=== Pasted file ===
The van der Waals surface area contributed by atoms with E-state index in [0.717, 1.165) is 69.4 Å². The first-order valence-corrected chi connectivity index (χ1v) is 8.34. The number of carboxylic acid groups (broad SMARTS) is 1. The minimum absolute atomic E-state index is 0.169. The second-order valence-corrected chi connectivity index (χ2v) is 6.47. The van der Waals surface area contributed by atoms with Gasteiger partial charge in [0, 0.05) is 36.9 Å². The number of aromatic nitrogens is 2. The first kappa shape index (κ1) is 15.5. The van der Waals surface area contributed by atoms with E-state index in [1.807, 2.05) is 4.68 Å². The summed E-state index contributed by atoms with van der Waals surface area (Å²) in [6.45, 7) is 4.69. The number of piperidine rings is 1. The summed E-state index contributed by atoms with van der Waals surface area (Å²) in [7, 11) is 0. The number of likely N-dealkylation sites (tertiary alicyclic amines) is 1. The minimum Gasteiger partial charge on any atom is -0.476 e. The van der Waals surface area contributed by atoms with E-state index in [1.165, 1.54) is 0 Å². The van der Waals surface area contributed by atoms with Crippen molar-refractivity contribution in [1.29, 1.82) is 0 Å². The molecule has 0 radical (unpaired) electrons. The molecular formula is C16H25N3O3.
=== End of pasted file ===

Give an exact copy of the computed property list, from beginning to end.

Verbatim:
The van der Waals surface area contributed by atoms with E-state index in [0.717, 1.165) is 69.4 Å². The first-order valence-corrected chi connectivity index (χ1v) is 8.34. The number of carboxylic acid groups (broad SMARTS) is 1. The minimum absolute atomic E-state index is 0.169. The second-order valence-corrected chi connectivity index (χ2v) is 6.47. The van der Waals surface area contributed by atoms with Gasteiger partial charge in [0, 0.05) is 36.9 Å². The number of aromatic nitrogens is 2. The first kappa shape index (κ1) is 15.5. The van der Waals surface area contributed by atoms with E-state index in [1.807, 2.05) is 4.68 Å². The summed E-state index contributed by atoms with van der Waals surface area (Å²) in [6.45, 7) is 4.69. The number of piperidine rings is 1. The summed E-state index contributed by atoms with van der Waals surface area (Å²) in [7, 11) is 0. The number of likely N-dealkylation sites (tertiary alicyclic amines) is 1. The minimum Gasteiger partial charge on any atom is -0.476 e. The van der Waals surface area contributed by atoms with E-state index in [1.165, 1.54) is 0 Å². The van der Waals surface area contributed by atoms with Crippen molar-refractivity contribution in [1.29, 1.82) is 0 Å². The molecule has 0 radical (unpaired) electrons. The molecular formula is C16H25N3O3.